Home variances rejected

Willow Cove property owners will have to redesign their retirement home after having their requested variances denied by city council.

Willow Cove property owners will have to redesign their retirement home after having their requested variances denied unanimously by city council.

Council’s decision to deny the variances for Dan and Elaine Sewell’s property – lot 1 in the Willow Cove subdivision – followed an hour and 20 minutes of public statements, and about a half-hour of subsequent deliberation.

Council was not amenable to the variance reducing the rear parcel setback from six to 3.5 metres, as a variance had already been approved for the property in 2006 (for a former owner), for a front parcel line setback from six to three metres.

The variance that caused the most consternation, particularly for adjacent neighbours outside of the subdivision, was a variance to increase the maximum two-metre combined height for a retaining wall and fence in a rear residential zone to 7.6 metres (a 4.6 metre wall and a two-metre fence).

The rear-yard setback and the wall were to accommodate a raised grade on the steep property for the construction of the home, with a rear deck and backyard.

While other Willow Cove property owners, represented in part by their strata council, spoke in favour of the variances, other neighbouring property owners, including Leah Shaw and Steve Genn and Chris and Tina Letham, protested the retaining wall and the negative impact it would have on their properties.

“Imagine what it would be like to have a gigantic building with this concrete wall and a further wall ahead of that as part of their permanent place to live,” commented Shaw. “And I’m not saying everybody shouldn’t have a nice place to live and I feel sorry for the Sewells, but they have an unfortunate piece of land to build in, and it’s unfortunate because they’re trying to make it beautiful by making adaptations that are going to be repulsive to us.”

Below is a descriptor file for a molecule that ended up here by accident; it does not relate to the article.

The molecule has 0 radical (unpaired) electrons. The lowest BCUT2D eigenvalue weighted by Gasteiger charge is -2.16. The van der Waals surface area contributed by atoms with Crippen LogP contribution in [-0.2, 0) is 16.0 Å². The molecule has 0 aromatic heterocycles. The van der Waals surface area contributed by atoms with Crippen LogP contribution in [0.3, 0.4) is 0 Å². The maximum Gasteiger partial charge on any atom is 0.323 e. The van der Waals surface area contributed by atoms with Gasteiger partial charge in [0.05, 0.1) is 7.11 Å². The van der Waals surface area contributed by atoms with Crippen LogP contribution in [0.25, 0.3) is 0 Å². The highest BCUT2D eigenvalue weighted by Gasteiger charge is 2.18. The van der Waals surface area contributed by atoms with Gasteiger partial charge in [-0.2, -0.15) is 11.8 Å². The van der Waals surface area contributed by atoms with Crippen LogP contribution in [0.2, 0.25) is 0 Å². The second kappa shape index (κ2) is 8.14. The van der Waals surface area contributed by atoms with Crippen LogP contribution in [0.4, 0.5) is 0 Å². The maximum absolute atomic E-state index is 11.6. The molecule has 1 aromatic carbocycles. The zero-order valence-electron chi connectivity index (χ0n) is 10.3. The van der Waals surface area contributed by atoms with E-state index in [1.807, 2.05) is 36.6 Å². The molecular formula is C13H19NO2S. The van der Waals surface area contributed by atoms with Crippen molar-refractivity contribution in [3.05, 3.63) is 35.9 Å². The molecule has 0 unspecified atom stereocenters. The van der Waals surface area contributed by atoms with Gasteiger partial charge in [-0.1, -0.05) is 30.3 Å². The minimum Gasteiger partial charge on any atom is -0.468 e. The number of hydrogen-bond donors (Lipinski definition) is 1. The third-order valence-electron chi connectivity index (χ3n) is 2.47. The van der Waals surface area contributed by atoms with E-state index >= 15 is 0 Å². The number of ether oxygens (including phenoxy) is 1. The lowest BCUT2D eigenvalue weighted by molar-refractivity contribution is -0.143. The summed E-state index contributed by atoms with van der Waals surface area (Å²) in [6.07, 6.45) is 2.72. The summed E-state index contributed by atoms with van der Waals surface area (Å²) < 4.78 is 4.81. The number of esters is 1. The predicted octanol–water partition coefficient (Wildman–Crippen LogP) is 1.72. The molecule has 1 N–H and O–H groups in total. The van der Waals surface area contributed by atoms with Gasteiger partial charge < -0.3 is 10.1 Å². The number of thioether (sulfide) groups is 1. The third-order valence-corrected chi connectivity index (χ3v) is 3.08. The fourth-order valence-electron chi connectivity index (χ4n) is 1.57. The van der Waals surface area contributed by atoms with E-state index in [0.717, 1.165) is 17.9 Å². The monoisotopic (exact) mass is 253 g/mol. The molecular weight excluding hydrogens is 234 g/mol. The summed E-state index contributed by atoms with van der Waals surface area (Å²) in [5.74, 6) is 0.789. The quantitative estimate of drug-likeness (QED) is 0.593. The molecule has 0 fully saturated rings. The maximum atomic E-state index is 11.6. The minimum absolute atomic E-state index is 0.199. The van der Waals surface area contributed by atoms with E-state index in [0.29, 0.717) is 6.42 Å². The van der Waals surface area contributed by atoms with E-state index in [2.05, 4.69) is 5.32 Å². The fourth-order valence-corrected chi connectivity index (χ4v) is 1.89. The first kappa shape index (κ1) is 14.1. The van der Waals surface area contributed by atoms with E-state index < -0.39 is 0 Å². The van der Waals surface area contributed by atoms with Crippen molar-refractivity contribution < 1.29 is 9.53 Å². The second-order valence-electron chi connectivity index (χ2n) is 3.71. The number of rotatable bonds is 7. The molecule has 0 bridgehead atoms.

Chris Letham said he’d received notice of the proposed variances only 12 days prior to Monday’s public hearing. Subsequently, he challenged a city staff report which, along with a recommendation to council to accept the variances, notes staff had received a letter from the applicants stating they have “discussed the building plans and variance requests with the neighbouring property to the west and they do not object to the proposal.”

“In our discussions in May, the only thing that was suggested to us was there would be an application for a deck.”

Letham also expressed his dismay with how the proposed retaining wall and raised property would impact their privacy.

This impact was key to Coun. Alan Harrison’s decision on the variances.

“We certainly hear from the people who live in Willow Cove and they are feeling that it’s not going to affect them,” said Harrison. “I believe that’s true for them… but the only people who really know how it’s going to affect people like the Lethams are the Lethams… I think we need to listen to them.”

Coun. Kevin Flynn suggested more compromise was needed on the part of the applicants.

“I just think you want a full front yard or driveway, and you want a full backyard on a lot that probably can’t accommodate that, and I think that was proven by the original variance that was applied for… to me that was a compromise that allowed the building site potentially to move away from the nearest neighbours who are going to be the most impacted…” said Flynn.

Only Mayor Nancy Cooper spoke in favour of all the variances, based on the argument she had gone through a similar experience and has since come to value her neighbours over privacy.

“I will support council, but I’m disappointed because… I see a lot of similarities between my house and what’s going on here, and I can tell you I truly appreciate my neighbours… and I was sitting where you were and trying to protect my property as well.”